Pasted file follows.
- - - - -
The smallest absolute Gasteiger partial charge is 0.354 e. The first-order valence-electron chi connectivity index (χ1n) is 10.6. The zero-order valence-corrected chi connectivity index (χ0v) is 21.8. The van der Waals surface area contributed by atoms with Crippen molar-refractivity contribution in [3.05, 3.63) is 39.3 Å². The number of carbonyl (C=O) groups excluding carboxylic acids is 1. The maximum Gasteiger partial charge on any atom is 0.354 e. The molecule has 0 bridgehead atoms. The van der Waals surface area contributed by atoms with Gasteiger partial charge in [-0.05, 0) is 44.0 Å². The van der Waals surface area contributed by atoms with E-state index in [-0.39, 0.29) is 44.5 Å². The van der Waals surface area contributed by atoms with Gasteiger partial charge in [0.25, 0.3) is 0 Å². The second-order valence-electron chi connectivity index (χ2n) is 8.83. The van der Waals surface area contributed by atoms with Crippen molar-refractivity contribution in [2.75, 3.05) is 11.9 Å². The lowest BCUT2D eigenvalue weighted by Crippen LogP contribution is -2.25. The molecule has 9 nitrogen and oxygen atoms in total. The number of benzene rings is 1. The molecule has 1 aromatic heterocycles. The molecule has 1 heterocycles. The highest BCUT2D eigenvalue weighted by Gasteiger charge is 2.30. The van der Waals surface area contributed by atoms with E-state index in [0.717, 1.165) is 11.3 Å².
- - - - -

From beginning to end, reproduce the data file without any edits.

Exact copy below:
The smallest absolute Gasteiger partial charge is 0.354 e. The first-order valence-electron chi connectivity index (χ1n) is 10.6. The zero-order valence-corrected chi connectivity index (χ0v) is 21.8. The van der Waals surface area contributed by atoms with Crippen molar-refractivity contribution in [3.05, 3.63) is 39.3 Å². The number of carbonyl (C=O) groups excluding carboxylic acids is 1. The maximum Gasteiger partial charge on any atom is 0.354 e. The molecule has 0 bridgehead atoms. The van der Waals surface area contributed by atoms with Gasteiger partial charge in [-0.05, 0) is 44.0 Å². The van der Waals surface area contributed by atoms with E-state index in [-0.39, 0.29) is 44.5 Å². The van der Waals surface area contributed by atoms with Gasteiger partial charge in [0.25, 0.3) is 0 Å². The second-order valence-electron chi connectivity index (χ2n) is 8.83. The van der Waals surface area contributed by atoms with Crippen molar-refractivity contribution in [2.75, 3.05) is 11.9 Å². The lowest BCUT2D eigenvalue weighted by Crippen LogP contribution is -2.25. The molecule has 9 nitrogen and oxygen atoms in total. The number of benzene rings is 1. The molecule has 1 aromatic heterocycles. The molecule has 1 heterocycles. The highest BCUT2D eigenvalue weighted by Gasteiger charge is 2.30. The van der Waals surface area contributed by atoms with E-state index in [0.717, 1.165) is 11.3 Å².